Winneshiek County IAGenWeb

 Bruvold Farm Burial Site

this page was last updated on Friday, 23 December 2016

This spot needs a Bruvold Farm entrance picture, If you have one please contact your county coordinator

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Sunday, March 13, 2005, Ross Hanson became an Eagle Scout at the Ossian Lutheran Church after a two-year project of restoring an old cemetery located in a neighbor's field. He remembered how crops were planted and harvested around disheveled tombstones. In early summer 2003, Ross and his parents, Greg and Dianne Hanson, checked out the cemetery located on top of a field hill, barely visible from County Road W 42 south of Nordness.

Ross received permission from landowners, Lillian, Paul and Sue Bruvold to restore the Pioneer Cemetery, and he began his project. He also contacted the Winneshiek County Pioneer Cemetery Commission and they agreed to work with him on his project.

Ross completed plans for his project and while waiting for project approval, he revisited the site. He discovered two tombstones, one broken in half. Ross realized he needed to work around the farmer's crops of corn and soybeans, so he completed research during the summer months.

Susan Jacobsen of the Winneshiek County Pioneer Cemetery Commission helped Ross with his project. Because of a lack of funding, the number of cemeteries the group can restore is limited. The "Bruvold" cemetery was on their list for future projects. Ross learned about a  large number of pioneer cemeteries in the county.

Ross' Grandpa Schwartz had been restoring cemeteries for years in Benton County. He was pleased to learn his grandson had similar interests. The first job was to locate the missing part of the broken gravestone. Schwartz suggested probing the ground around the graves. Ross began by randomly probing and when he hit a fairly large rock, he began digging. His first attempt produced the missing half of the stone completely intact under a foot of dirt. Ross took the piece home, and after a lot of soap and scrubbing, left the stone outside to bleach. Grandpa Schwartz brought epoxy  for gravestones, and he and Ross were able to mend the marker and reinforce it.

The inscription on the two stones are legible, and Ross discovered the two graves were for children, Laura Garden born August 17, 1855 and died May 9, 1857 and William Opdahl born September 26, 1855 and died May 13, 1857. Both markers were written in Norwegian.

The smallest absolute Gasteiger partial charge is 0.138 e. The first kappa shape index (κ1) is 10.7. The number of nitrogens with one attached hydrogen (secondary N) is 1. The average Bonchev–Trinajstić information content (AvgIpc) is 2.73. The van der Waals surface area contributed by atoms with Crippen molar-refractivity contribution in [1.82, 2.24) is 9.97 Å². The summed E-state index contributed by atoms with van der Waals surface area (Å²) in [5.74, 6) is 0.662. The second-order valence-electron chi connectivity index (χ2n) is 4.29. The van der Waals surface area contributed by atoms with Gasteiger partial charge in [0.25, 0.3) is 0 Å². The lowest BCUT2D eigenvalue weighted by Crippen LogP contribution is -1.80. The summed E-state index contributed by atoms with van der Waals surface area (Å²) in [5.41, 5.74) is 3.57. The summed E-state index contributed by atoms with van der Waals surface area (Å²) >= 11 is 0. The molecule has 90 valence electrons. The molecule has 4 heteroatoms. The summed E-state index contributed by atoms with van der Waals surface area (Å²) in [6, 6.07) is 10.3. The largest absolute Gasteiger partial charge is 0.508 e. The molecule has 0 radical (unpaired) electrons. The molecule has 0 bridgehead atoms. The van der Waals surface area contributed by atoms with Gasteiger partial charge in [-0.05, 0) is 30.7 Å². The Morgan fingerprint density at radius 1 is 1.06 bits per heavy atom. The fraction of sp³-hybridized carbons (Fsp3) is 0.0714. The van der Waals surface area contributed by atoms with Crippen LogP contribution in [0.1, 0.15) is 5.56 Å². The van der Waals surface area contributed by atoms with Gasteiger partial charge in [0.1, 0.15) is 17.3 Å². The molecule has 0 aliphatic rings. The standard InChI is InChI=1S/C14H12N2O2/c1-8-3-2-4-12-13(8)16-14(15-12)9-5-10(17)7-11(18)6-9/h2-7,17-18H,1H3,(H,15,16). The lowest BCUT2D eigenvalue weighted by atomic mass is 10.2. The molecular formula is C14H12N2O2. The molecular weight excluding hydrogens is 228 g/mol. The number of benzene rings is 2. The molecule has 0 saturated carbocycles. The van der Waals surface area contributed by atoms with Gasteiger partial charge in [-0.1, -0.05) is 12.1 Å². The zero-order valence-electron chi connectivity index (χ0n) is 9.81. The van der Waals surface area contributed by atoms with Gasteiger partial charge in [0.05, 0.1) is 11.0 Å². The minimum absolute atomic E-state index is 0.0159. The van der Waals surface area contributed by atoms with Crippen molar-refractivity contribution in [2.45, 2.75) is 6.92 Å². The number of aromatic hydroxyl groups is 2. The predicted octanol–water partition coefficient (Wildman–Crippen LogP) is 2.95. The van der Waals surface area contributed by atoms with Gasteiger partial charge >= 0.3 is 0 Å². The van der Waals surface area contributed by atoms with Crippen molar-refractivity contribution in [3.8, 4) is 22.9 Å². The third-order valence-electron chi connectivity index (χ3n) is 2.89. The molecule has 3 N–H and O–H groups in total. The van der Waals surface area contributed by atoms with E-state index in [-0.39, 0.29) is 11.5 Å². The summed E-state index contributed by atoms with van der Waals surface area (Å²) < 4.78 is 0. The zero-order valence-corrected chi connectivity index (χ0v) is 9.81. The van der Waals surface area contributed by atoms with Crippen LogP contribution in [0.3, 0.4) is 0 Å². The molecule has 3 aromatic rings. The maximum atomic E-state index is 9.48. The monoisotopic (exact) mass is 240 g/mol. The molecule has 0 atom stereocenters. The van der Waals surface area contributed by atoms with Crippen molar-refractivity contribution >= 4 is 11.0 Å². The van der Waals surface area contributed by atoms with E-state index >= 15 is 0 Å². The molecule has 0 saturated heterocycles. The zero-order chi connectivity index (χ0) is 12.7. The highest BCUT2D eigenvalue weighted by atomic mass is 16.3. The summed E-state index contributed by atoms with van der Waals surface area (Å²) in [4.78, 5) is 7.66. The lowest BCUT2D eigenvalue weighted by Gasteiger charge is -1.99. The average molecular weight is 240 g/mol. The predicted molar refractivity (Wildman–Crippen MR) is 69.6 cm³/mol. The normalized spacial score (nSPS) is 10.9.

More research determined that Laura was the daughter of Pastor Halvor Garden and Ingeborg Opdahl. Pastor Garden was one of the first ministers of the Washington Prairie Methodist Church built between 1863 and 1868.

Ross was not able to find information about William Opdahl's family. Through information obtained from the Decorah Genealogy Society in the Decorah Library, Ross learned that Knud Guldbrandson Opdahl, Laura's grandfather, owned the farm where the graves are located.

Ross believed there could be two other graves at the cemetery and again called on his granddad for help. Schwartz brought dowsing or witching rods and taught Ross how to search for the unmarked graves with them. The rods are L-shaped pieces of metal that will cross over each other when held outright in front of a person. Through this process, Ross determined there were indeed two more graves, most likely graves of children.

When the next spring arrived, Ross and his dad returned to the site and installed a chain-link fence with the help of fellow scouts, Devin Brincks, Michael Zweibahmer and Derick Nesvik. The area was seeded with grass and ,although impossible to maintain in the middle of the field, Ross feels this will help keep the weeds down.

Ross turned in his paperwork and participated in an intensive interview with the Boy Scouts board of review, necessary to receive the Eagle Award. The entire project took about 50 hours and was funded from a share of popcorn sales and from various donations. Ross said he learned several things from his scout project, including how to research, write good reports and the art of "witching." He has discovered that descendents of the deceased have since visited the pioneer cemetery.

Several articles were written about Ross Hanson because of his efforts. The above information is based on those articles.

Please, contact the County Coordinator to submit additions or corrections.

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this page was last updated on Friday, 23 December 2016